Llechwedd Slate Caverns

Coordinates: 53°00′17″N 3°56′25″W / 53.0046°N 3.9403°W / 53.0046; -3.9403
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The entrance to the Llechwedd Deep Mine Tour and narrow gauge railway (left).
The Quarry Explorer Tour reaches the highest point of the Llechwedd Quarry site.

Llechwedd (Welsh pronunciation: [ɬɛχˈwɛð]) is a visitor attraction near Blaenau Ffestiniog, Gwynedd, Wales. It details the history of slate quarrying in the town and specifically the Llechwedd quarry in which it is located. The main aspect of Llechwedd is its Llechwedd Deep Mine Tour which has the steepest narrow gauge railway in the UK and travels over 500 feet underground to the disused slate caverns, and the Quarry Explorer Tour which heads out to the furthest reaches of the Llechwedd site to explore the history of mining in the area.

The attraction also incorporates Mountain biking tracks, Zip-lines and giant underground trampolines. Bounce Below is right beside the underground zip wire, Zip World Caverns and Zip World Titan - the longest zip course in Europe.


The 2 ft (610 mm) narrow gauge Miners' Tramway, opened in 1972 under the name "Quarry Tours",[1] was a railway travelling 800 metres underground. The trains were hauled by battery-electric locomotives and travelled through tunnels and into a series of quarry chambers. The tramway's closure in 2014, as part of a revamp of the caverns, caused some controversy.[2] The Deep Mine, opened in 1979, is accessed by the 3 ft (914 mm) narrow gauge[3] Deep Mine Railway, a steep passenger funicular with a gradient of 1:1.8 or 30°. At the foot of the funicular, visitors can walk through several tunnels and chambers of the mine.

In 1992 the Deep Mine displays were upgraded using audio-visual technology supplied by Eurodisney[1]

In 2014 the Bounce Below attraction, described as "the world's largest underground trampoline", opened in the mine caverns[4] along with the Zip World wire course outside.[5] As part of the 2014 developments a new guided Victorian Mine Tour opened combining the funicular, the tunnels from the two previous tours and some tunnels newly opened to the public.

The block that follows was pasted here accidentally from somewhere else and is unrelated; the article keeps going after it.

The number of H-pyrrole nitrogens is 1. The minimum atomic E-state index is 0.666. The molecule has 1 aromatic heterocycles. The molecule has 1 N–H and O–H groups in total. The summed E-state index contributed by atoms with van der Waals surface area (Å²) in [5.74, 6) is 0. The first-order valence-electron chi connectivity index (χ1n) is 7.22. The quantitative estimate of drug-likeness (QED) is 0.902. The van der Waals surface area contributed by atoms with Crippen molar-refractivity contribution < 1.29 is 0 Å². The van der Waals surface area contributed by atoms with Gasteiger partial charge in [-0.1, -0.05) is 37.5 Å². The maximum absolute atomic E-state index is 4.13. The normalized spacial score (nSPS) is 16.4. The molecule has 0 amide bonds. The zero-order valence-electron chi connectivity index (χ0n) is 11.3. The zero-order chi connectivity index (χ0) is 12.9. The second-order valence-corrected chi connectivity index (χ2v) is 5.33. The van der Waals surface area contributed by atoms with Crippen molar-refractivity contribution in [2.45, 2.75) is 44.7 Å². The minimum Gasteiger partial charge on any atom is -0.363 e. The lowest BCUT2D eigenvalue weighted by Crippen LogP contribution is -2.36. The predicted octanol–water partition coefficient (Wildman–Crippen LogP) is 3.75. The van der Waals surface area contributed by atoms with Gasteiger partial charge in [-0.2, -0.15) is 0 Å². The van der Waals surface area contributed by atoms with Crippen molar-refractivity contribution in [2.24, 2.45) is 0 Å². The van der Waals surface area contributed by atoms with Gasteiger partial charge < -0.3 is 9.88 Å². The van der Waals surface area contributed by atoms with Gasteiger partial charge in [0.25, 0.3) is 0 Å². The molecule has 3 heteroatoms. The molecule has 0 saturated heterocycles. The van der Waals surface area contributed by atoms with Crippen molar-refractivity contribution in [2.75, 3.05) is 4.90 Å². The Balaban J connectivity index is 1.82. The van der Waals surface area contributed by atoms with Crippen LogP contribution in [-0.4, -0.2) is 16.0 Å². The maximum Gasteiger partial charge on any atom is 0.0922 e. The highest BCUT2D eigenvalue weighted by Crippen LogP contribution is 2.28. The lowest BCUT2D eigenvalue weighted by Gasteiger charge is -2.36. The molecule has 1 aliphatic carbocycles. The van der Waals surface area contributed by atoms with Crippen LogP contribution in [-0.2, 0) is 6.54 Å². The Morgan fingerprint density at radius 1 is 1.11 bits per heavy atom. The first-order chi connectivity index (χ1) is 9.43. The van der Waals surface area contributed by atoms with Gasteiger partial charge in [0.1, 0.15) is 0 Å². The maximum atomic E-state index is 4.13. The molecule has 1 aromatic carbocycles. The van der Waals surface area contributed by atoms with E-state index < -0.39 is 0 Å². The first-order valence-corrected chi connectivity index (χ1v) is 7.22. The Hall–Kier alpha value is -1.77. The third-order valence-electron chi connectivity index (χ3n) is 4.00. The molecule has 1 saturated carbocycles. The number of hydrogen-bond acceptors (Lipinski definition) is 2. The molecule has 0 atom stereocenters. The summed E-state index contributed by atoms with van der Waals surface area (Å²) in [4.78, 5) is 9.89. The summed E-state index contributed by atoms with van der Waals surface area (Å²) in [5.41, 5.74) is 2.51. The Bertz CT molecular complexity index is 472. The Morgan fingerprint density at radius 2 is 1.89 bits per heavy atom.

In 2015 the Zip World Caverns wire course opened within the caves.[6][7]

In January 2019 a television crew took over the caverns for a week to film the world's first ever underground games show, Y Siambr, broadcast later in the year on S4C.[8]


The Caverns were claimed by Ivor Wynne Jones, a director of Llechwedd Slate Caverns,[9] to be "winner of every major tourism award".[10]

In 1976, the opening year, Llechwedd won the British Tourist Authority's "Come to Britain" award,[11] their top award.[12]

In 1980, the caverns were awarded the "Silver Otter" award from the British Guild of Travel Writers. That year, they also won their third award from the British Tourist Authority - the first British tourist attraction to win three of these awards.[11]

See also[edit]


  1. ^ a b Isherwood, Graham (July 2009). "Chronology of Llechwedd Quarry". {{cite journal}}: Cite journal requires |journal= (help)
  2. ^ "Blog entry with press release from Llechwedd". RMweb. Retrieved 2 July 2015.
  3. ^ Tourist and Enthusiast Railways - Wales
  4. ^ "Bounce Below". Retrieved 30 June 2014.
  5. ^ "WATCH: Screams and thrills at the new Zip World Titan at Blaenau Ffestiniog". Daily Post. Retrieved 2 July 2015.
  6. ^ "Zip World Caverns: the world's largest underground zipline is as terrifying as it sounds". Telegraph. 20 May 2015. Retrieved 2 July 2015.
  7. ^ "Zip World Caverns: The underground zip lining course boosting tourism in North Wales". The Independent. 1 June 2015. Retrieved 2 July 2015.
  8. ^ Lydia Morris (27 January 2019). "Behind the scenes look at the Zip World Bounce Below game show". North Wales Live. Retrieved 10 April 2019.
  9. ^ "'Forthright fearless' writer dies". 2 April 2007.
  10. ^ Jones, Ivor Wynne. "Llechweddd Slate Caverns". Slate Wales UK. Tourism Wales UK. Archived from the original on 8 February 2006. Retrieved 25 August 2009.
  11. ^ a b "Awards Hat-trick for Slate Caverns". Liverpool Echo. 4 July 1980.
  12. ^ "Top tourist chief dies, aged 49". Liverpool Echo. 8 April 1974.

External links[edit]

53°00′17″N 3°56′25″W / 53.0046°N 3.9403°W / 53.0046; -3.9403